A resource invisible most of the time to Michigan residents may be coveted more and more by other regions of the U.S.
It’s called groundwater. Found underground in cracks and spaces in soil, sand and rock, groundwater is vital to human health and the environment. And while Michigan has an abundance of groundwater, significant regions of the United States are using theirs up at alarming rates. A January article in Nature magazine reports that more than half of the groundwater aquifers in the United States (53 percent) are losing water.
“Groundwater levels are declining rapidly in many areas,” said the article’s co-author Scott Jasechko of the University of California, Santa Barbara. “And what’s worse, the rate of groundwater decline is accelerating in a large portion of areas.”
The primary culprits in the worsening state of US groundwater are agricultural withdrawals and population growth. Coupled with climate change, current uses of groundwater are expected to overtax it, creating local or regional shortages and potential emergencies.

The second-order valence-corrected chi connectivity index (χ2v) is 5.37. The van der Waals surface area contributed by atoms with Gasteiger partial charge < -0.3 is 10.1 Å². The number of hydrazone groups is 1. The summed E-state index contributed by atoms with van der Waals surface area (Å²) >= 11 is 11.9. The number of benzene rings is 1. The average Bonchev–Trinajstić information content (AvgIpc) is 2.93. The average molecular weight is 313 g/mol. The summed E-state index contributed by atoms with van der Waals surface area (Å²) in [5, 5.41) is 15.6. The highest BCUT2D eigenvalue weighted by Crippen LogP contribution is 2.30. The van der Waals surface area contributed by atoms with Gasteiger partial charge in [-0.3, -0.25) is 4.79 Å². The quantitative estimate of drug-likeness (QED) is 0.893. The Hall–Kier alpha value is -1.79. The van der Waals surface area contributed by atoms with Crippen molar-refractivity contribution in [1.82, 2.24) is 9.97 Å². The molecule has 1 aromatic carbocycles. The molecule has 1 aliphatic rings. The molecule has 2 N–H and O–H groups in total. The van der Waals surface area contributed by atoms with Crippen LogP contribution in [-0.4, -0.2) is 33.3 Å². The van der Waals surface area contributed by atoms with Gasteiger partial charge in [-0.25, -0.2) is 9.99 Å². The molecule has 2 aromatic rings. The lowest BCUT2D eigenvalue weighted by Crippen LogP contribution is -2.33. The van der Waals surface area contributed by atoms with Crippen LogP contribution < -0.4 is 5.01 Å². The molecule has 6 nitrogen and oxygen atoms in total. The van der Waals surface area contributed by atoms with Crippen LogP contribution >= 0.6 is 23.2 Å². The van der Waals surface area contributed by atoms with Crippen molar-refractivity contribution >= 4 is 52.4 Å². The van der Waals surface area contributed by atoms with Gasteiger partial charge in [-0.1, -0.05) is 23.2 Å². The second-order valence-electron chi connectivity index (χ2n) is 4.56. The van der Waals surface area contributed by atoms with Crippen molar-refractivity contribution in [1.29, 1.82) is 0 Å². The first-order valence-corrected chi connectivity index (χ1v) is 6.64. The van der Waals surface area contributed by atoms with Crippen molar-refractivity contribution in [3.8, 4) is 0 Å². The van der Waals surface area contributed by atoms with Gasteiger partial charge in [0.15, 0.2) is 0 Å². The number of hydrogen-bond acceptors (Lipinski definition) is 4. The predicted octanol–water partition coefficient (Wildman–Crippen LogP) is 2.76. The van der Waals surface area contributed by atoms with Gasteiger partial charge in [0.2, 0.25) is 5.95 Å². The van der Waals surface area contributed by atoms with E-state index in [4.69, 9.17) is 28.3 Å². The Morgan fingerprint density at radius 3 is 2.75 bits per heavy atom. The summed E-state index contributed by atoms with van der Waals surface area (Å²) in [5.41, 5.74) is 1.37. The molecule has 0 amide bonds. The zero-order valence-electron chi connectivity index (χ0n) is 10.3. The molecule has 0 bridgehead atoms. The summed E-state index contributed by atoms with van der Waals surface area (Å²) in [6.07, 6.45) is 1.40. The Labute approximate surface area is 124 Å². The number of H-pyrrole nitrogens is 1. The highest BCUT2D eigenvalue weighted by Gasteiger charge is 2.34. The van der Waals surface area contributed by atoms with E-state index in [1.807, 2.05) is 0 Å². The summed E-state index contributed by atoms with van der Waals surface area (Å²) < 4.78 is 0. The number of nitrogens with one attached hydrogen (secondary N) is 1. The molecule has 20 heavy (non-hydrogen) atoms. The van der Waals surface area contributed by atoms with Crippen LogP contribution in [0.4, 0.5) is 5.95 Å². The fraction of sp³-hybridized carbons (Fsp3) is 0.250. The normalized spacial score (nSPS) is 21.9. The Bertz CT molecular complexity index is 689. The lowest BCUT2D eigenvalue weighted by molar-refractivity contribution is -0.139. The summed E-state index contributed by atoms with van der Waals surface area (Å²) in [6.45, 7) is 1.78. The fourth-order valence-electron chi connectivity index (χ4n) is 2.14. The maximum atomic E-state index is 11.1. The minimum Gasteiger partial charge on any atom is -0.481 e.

The quantity of Michigan’s groundwater is not currently at risk. There is enough groundwater to supply the 45% of the state’s residents that rely on it for drinking water. The volume of groundwater under the U.S. side of the Great Lakes basin is roughly equal to the volume of Lake Huron. And approximately 40% of the volume of the Great Lake originates as groundwater.
But could parched states of the South and West make a bid for some of Michigan’s groundwater? The Great Lakes Compact prohibits large-scale water diversions through pipelines, vessels and trains, but political pressure will likely grow to share our groundwater abundance.
Plummeting groundwater levels elsewhere make it all the more important for Michigan and the other Great Lakes states to use water sustainably – and to stop creating “dead zones” where contamination makes groundwater unfit for use.
Instead of sending groundwater elsewhere, Michigan will likely invite residents and businesses to relocate and use groundwater here. But that can happen only if Michigan improves its groundwater stewardship (PDF).